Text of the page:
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## Time Series Models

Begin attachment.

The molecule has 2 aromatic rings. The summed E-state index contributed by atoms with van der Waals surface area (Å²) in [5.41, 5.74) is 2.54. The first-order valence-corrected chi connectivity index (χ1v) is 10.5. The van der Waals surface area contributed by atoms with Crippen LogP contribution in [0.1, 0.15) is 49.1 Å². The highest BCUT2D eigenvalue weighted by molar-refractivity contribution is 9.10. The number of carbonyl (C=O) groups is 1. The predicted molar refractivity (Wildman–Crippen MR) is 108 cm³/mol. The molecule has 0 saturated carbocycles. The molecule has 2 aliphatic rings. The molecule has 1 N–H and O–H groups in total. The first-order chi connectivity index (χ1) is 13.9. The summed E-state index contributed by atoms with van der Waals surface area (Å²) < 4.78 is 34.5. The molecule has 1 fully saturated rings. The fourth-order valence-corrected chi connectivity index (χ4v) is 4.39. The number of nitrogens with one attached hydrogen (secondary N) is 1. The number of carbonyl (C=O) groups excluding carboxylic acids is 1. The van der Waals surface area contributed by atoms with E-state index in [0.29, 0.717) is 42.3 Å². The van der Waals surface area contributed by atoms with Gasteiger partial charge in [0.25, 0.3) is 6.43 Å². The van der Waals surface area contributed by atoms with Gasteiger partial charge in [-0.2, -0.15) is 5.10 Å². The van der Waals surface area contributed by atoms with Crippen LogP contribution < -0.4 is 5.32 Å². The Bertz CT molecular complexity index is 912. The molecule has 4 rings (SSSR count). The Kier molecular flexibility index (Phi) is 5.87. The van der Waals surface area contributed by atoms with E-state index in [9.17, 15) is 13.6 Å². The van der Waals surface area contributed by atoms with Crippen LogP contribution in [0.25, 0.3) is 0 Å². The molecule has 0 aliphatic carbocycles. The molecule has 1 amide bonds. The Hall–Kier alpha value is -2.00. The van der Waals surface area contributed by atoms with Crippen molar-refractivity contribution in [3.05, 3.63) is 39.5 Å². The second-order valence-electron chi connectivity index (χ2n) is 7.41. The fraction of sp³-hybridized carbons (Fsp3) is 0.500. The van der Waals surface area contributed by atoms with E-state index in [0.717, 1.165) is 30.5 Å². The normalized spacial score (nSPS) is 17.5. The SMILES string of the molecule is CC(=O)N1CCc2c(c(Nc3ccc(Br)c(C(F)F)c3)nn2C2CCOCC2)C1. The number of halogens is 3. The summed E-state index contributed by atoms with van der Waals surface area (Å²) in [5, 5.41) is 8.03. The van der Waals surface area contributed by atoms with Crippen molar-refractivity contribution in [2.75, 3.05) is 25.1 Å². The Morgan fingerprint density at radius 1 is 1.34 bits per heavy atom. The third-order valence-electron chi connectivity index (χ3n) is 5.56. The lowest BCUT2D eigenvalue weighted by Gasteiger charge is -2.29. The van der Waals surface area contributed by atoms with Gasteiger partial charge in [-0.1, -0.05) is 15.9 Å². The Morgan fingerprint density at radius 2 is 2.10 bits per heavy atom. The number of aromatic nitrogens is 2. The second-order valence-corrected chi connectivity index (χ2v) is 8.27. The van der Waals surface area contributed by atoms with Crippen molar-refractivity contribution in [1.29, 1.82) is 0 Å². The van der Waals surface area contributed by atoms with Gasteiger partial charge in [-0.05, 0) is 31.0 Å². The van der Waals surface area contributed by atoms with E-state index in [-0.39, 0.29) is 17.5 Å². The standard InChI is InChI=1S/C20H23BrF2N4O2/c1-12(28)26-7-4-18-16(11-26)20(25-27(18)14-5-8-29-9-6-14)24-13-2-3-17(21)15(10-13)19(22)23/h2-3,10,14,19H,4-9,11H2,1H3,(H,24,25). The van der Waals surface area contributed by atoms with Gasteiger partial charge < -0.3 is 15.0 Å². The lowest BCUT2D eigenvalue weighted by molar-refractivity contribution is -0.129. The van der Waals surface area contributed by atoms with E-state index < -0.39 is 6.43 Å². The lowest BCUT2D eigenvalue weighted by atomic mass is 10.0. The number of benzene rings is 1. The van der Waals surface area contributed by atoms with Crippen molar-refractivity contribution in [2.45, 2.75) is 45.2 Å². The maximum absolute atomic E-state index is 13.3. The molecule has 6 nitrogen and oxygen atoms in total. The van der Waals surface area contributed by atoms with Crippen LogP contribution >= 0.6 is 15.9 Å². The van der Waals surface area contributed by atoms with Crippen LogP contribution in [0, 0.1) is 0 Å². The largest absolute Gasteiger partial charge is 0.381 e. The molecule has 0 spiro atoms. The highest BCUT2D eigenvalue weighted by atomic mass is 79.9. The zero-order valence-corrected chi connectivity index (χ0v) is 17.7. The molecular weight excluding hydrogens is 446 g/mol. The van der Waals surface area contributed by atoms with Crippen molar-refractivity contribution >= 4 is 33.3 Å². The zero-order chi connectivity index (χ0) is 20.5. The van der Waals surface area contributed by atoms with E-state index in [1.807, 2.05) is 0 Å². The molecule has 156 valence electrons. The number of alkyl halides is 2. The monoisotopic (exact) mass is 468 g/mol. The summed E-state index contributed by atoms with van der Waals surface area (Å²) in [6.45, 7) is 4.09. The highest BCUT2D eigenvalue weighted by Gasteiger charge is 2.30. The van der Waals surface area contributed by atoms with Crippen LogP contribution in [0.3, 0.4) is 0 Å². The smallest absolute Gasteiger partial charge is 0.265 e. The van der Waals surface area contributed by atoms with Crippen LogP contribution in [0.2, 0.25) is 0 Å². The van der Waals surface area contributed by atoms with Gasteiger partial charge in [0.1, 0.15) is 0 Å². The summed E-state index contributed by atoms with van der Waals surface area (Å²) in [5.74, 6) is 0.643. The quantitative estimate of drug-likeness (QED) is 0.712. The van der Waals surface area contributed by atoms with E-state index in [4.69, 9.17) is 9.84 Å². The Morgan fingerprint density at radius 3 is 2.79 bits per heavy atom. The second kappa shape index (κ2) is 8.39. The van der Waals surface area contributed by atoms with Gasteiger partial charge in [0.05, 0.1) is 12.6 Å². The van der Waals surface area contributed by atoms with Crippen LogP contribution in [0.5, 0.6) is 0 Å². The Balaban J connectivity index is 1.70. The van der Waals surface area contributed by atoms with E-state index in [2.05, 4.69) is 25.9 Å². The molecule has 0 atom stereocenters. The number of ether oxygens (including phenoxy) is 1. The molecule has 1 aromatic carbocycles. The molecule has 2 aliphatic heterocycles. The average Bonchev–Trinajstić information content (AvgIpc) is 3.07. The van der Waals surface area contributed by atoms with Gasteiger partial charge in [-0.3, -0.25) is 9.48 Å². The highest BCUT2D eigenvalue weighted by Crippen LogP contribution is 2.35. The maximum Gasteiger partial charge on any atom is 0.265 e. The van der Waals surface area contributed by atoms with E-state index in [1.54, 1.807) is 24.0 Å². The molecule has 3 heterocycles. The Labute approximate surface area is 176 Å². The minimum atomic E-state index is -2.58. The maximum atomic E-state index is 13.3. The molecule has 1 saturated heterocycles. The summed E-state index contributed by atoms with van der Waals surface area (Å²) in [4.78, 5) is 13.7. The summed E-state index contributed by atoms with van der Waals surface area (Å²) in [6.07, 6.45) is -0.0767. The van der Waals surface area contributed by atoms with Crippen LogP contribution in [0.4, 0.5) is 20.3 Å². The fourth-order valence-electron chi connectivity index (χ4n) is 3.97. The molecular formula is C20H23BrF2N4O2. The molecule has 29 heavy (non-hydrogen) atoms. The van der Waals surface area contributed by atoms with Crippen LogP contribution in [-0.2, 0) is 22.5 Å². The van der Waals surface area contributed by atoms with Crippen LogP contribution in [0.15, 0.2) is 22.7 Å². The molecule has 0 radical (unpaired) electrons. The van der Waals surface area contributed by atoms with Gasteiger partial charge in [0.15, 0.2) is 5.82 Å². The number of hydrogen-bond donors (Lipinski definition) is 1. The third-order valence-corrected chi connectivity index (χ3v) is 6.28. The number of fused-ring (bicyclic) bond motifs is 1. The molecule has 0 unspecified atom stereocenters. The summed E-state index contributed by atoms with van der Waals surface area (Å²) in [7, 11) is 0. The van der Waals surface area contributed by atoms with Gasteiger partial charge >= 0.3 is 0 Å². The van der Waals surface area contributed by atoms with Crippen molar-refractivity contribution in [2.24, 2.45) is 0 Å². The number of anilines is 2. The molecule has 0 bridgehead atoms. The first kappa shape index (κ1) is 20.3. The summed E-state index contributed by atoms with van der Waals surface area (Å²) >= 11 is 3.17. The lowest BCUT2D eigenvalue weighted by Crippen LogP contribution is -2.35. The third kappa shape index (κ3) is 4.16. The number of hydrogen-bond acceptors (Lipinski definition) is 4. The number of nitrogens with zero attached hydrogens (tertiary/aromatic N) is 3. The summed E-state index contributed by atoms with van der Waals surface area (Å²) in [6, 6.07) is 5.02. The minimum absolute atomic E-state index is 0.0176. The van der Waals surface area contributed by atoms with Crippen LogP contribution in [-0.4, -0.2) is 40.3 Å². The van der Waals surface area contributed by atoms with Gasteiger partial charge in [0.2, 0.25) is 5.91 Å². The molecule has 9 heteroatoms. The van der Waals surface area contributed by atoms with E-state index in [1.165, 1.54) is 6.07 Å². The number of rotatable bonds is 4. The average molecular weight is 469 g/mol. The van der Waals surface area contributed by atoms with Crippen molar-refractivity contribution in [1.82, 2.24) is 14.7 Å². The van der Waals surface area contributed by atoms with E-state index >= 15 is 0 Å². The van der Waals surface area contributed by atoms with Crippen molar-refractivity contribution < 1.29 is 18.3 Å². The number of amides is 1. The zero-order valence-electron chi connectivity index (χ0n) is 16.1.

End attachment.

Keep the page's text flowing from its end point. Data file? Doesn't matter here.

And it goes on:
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**Stochastic processes**Stationarity White noise Random walk Moving average processes Autoregressive processes More general processes Topics**Time series are an example of a stochastic or random process**A stochastic process is 'a statistical phenomenen that evolves in timeaccording to probabilistic laws' Mathematically, a stochastic process is an indexed collection of random variables Stochastic processes**We are concerned only with processes indexed by time, either**discrete time or continuous time processes such as Stochastic processes**We base our inference usually on a single observation or**realization of the process over some period of time, say [0, T] (a continuous interval of time) or at a sequence of time points {0, 1, 2, . . . T} Inference**To describe a stochastic process fully, we must specify the**all finite dimensional distributions, i.e. the joint distribution of of the random variables for any finite set of times Specification of a process**A simpler approach is to only specify the moments—this is**sufficient if all the joint distributions are normal The mean and variance functions are given by Specification of a process**Because the random variables comprising the process are not**independent, we must also specify their covariance Autocovariance**Inference is most easy, when a process is stationary—its**distribution does not change over time This is strict stationarity A process is weakly stationary if its mean and autocovariance functions do not change over time Stationarity**The autocovariance depends only on the time difference or**lag between the two time points involved Weak stationarity**It is useful to standardize the autocovariance function**(acvf) Consider stationary case only Use the autocorrelation function (acf) Autocorrelation**More than one process can have the same acf**Properties are: Autocorrelation**This is a purely random process, a sequence of independent**and identically distributed random variables Has constant mean and variance Also White noise**Start with {Zt} being white noise or purely random**{Xt} is a random walk if Random walk**The random walk is not stationary**First differences are stationary Random walk**Start with {Zt} being white noise or purely random, mean**zero, s.d. Z {Xt} is a moving average process of order q (written MA(q)) if for some constants 0, 1, . . . q we have Usually 0 =1 Moving average processes**The mean and variance are given by**The process is weakly stationary because the mean is constant and the covariance does not depend on t Moving average processes**If the Zt's are normal then so is the process, and it is**then strictly stationary The autocorrelation is Moving average processes**Note the autocorrelation cuts off at lag q**For the MA(1) process with 0 = 1 Moving average processes**In order to ensure there is a unique MA process for a given**acf, we impose the condition of invertibility This ensures that when the process is written in series form, the series converges For the MA(1) process Xt = Zt + Zt - 1, the condition is ||< 1 Moving average processes**For general processes introduce the backward shift operator**B Then the MA(q) process is given by Moving average processes**The general condition for invertibility is that all the**roots of the equation lie outside the unit circle (have modulus less than one) Moving average processes**Assume {Zt} is purely random with mean zero and s.d. z**Then the autoregressive process of order p or AR(p) process is Autoregressive processes**The first order autoregression is**Xt = Xt - 1 + Zt Provided ||<1 it may be written as an infinite order MA process Using the backshift operator we have (1 – B)Xt = Zt Autoregressive processes**Autoregressive processes**• From the previous equation we have**Autoregressive processes**• Then E(Xt) = 0, and if ||<1**Autoregressive processes**• The AR(p) process can be written as**This is for**for some 1, 2, . . . This gives Xt as an infinite MA process, so it has mean zero Autoregressive processes**Conditions are needed to ensure that various series**converge, and hence that the variance exists, and the autocovariance can be defined Essentially these are requirements that the i become small quickly enough, for large i Autoregressive processes**The i may not be able to be found however.**The alternative is to work with the i The acf is expressible in terms of the roots i, i=1,2, ...p of the auxiliary equation Autoregressive processes**Then a necessary and sufficient condition for stationarity**is that for every i, |i|<1 An equivalent way of expressing this is that the roots of the equation must lie outside the unit circle Autoregressive processes**Combine AR and MA processes**An ARMA process of order (p,q) is given by ARMA processes**Alternative expressions are possible using the backshift**operator ARMA processes**An ARMA process can be written in pure MA or pure AR forms,**the operators being possibly of infinite order Usually the mixed form requires fewer parameters ARMA processes**General autoregressive integrated moving average processes**are called ARIMA processes When differenced say d times, the process is an ARMA process Call the differenced process Wt. Then Wt is an ARMA process and ARIMA processes**Alternatively specify the process as**This is an ARIMA process of order (p,d,q) ARIMA processes**The model for Xt is non-stationary because the AR operator**on the left hand side has d roots on the unit circle d is often 1 Random walk is ARIMA(0,1,0) Can include seasonal terms—see later ARIMA processes**We have assumed that the mean is zero in the ARIMA models**There are two alternatives mean correct all the Wt terms in the model incorporate a constant term in the model Non-zero mean**Outline of the approach**Sample autocorrelation & partial autocorrelation Fitting ARIMA models Diagnostic checking Example Further ideas Topics**The approach is an iterative one involving**model identification model fitting model checking If the model checking reveals that there are problems, the process is repeated Box-Jenkins approach**Models to be fitted are from the ARIMA class of models (or**SARIMA class if the data are seasonal) The major tools in the identification process are the (sample) autocorrelation function and partial autocorrelation function Models**Use the sample autocovariance and sample variance to**estimate the autocorrelation The obvious estimator of the autocovariance is Autocorrelation